So say you have two water bottles and you come up to a stream and need water. Fill one with water from the source and put the disinfectants in there (making sure to bleed the threads), and put it in your pack. Then take the Mini and fill your other bottle using the squeeze bag OR you can get a bladder and fill it with water straight from the source and have the Mini connected between the bladder and the mouthpiece so it filters as you drink. By the time your bottle with the filtered water runs out, the other bottle of water will be purified. You can also fill both bottles with the filter when you stop if you're gonna take a rest, but you should always have drops or tablets as backups.

EDIT: Outdoor Gear Lab did a good review of water treatment options. It's very comprehensive (as are all their reviews).

u/gramps14 · 3 pointsr/AppalachianTrail

How are you going to get filtered water into your bladder? Or effectively get unfiltered water out of it? I do not think the lifestraw can be connected in line with a hose either.

I would look at something like the Sawyer Squeeze: better filtration, can filter more gallons (100,000), able to screw onto a bladder/bottle or use inline with hydration hose (connect between end of hose and mouthpiece).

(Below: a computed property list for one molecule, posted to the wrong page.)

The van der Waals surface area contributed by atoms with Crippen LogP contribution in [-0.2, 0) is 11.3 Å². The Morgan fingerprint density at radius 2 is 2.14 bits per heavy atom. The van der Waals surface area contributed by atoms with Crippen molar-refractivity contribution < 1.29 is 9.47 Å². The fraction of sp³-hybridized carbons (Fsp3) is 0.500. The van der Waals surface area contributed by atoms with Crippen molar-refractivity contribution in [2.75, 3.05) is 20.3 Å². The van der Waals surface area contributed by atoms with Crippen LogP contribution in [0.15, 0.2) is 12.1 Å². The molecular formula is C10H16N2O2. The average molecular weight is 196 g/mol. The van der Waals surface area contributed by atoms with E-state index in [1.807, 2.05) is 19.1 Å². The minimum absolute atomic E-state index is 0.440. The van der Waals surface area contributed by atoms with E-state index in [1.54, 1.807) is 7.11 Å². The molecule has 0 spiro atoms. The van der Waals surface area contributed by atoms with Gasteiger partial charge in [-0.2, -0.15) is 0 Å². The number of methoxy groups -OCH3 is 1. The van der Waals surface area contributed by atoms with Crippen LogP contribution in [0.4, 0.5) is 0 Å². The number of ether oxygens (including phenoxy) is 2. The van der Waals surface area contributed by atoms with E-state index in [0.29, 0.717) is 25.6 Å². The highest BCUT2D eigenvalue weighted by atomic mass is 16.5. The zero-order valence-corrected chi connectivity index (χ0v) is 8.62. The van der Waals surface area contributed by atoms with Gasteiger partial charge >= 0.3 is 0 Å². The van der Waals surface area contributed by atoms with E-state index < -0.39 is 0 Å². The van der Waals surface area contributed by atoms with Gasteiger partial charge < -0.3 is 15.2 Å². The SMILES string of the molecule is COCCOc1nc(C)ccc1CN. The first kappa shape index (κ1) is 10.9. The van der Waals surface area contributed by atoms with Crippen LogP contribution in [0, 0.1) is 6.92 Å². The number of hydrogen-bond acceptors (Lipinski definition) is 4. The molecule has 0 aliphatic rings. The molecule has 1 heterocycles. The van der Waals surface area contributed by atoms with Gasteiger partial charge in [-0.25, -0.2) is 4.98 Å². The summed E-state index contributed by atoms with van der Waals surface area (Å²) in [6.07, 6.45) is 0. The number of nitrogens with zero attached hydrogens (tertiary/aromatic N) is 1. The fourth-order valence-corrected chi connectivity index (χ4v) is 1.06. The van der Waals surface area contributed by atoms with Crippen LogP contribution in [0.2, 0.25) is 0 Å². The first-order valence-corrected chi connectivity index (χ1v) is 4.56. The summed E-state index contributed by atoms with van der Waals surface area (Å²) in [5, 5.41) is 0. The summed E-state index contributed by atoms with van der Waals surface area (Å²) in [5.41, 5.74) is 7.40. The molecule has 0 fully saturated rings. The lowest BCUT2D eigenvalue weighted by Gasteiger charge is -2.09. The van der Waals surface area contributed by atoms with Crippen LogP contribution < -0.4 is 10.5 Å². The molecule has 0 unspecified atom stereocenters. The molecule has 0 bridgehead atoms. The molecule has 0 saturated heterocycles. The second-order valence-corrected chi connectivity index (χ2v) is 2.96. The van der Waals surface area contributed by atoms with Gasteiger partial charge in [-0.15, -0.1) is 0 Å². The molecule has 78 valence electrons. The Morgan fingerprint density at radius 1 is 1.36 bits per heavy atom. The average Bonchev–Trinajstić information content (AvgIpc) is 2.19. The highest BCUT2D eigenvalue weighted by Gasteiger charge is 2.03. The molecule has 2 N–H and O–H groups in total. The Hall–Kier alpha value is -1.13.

Or Aqua Mira drops.

u/cwcoleman · 3 pointsr/CampingGear

Boiling water in steel is not a minimalist solution. If your goal is to simplify your kit - you are headed down the wrong path.

A dropper bottle of AquaMira or Bleach is a more versatile/effective/light/cheap solution. People also bring AquaMira or Iodine tablets as their backup purification method.

u/[deleted] · 3 pointsr/Survival

Military chlor-floc is great stuff, as it will kill nasties and cause sediment to fall out of solution. Aquamira is another good option.

Better than both, I hear, is a Sawyer mini.

Iodine sucks. Don't use it.

u/Madmusk · 2 pointsr/CampingandHiking

I use Aqua Mira drops. Doesn't have the iodine flavor and a little quicker too.

u/Doug_ · 1 pointr/Survival

My water treatment method of choice is always Aqua Mira

u/halfcamelhalfman · 1 pointr/CampingandHiking

Sure, no problem.